Astronomers in Belgium have observed three Earth-like planets orbiting an ultra-cool dwarf star only 40 light-years from the Sun. They made the discovery using the so-called transit method (Transit photometry) to find the planets, as they observed that the star gave off less light with certain intervals, this could only mean that something was moving between the dwarf star and the Earth, it turned out to be three planets similar in size to Earth.
Dwarf stars are smaller, cooler and redder than the sun. And this star is described as ultra-cold since it is not hotter than 2,700 degrees Kelvin, which translates into 2,500 degrees Celsius (4,500 degrees Fahrenheit). Dwarf stars are very common in our galaxy, but this is the first time that planets have been found orbiting a dwarf star.
The planets are similar to Earth and may present the best chance yet to finding life beyond our solar system. When looking for life (as we know it) beyond our own solar system, the researchers have some basic parameters to look for and check off. The planets need to be orbiting a star not too hot and they also need to be at the right distance from their parent star, as this is directly proportionate to the amount of radiation received if there is a possibility of liquid water on the surface. They can then check for such substances as carbon dioxide and oxygen. Since oxygen is made by life on Earth, it could be strong indicated that there is life present.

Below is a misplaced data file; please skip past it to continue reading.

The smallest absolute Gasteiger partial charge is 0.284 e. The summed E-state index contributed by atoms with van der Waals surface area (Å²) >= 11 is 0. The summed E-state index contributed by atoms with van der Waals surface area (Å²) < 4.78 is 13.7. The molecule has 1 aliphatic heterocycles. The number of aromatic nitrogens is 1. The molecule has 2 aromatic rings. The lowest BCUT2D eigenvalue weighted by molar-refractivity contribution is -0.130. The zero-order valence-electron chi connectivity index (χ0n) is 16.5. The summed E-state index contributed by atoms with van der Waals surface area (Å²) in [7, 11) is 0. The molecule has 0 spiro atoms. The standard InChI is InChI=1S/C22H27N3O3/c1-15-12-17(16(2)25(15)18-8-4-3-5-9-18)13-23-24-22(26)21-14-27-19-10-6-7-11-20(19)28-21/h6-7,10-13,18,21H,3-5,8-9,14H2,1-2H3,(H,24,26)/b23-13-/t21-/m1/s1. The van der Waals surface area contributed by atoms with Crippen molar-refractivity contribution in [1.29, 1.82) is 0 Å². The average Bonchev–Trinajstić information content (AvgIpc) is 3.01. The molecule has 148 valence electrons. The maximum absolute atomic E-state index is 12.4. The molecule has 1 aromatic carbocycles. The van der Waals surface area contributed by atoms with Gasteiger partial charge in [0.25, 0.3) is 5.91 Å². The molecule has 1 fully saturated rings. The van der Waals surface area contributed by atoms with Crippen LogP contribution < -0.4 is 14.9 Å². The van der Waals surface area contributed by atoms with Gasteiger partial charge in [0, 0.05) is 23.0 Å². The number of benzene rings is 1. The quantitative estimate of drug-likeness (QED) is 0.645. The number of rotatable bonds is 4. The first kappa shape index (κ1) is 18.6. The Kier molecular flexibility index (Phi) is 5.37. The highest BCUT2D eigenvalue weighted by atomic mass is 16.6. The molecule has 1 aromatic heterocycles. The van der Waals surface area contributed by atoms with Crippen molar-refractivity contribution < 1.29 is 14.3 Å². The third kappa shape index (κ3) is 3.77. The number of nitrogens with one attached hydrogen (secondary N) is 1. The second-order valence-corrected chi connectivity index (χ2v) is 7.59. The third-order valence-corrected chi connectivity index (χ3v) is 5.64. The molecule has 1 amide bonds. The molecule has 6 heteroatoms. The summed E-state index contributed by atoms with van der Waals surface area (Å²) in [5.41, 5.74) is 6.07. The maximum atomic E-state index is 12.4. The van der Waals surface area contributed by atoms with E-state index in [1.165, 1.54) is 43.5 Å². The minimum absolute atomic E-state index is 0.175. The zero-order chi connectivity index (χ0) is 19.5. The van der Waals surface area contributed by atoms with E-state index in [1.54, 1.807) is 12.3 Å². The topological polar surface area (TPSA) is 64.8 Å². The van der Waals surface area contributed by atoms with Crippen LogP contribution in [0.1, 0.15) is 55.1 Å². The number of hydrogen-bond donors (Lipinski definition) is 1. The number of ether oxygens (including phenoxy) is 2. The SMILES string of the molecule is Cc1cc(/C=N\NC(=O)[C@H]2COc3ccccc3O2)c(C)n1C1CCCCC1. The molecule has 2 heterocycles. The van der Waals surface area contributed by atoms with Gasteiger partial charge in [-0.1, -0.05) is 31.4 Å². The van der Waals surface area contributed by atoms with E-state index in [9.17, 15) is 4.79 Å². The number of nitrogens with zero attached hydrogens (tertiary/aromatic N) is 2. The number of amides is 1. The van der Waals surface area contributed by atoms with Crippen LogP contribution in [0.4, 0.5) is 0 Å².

Since the star is relatively cool it radiates less radiation, i.e. light, which makes it much easier to indirectly study the planets. The researchers are now investigating how the planet atmospheres are affected by the light from the star.
One of the planets is expected to have less than two times the radiation that the Earth receives from of our sun. Planets of this type will be particularly interesting in the search for extraterrestrial life.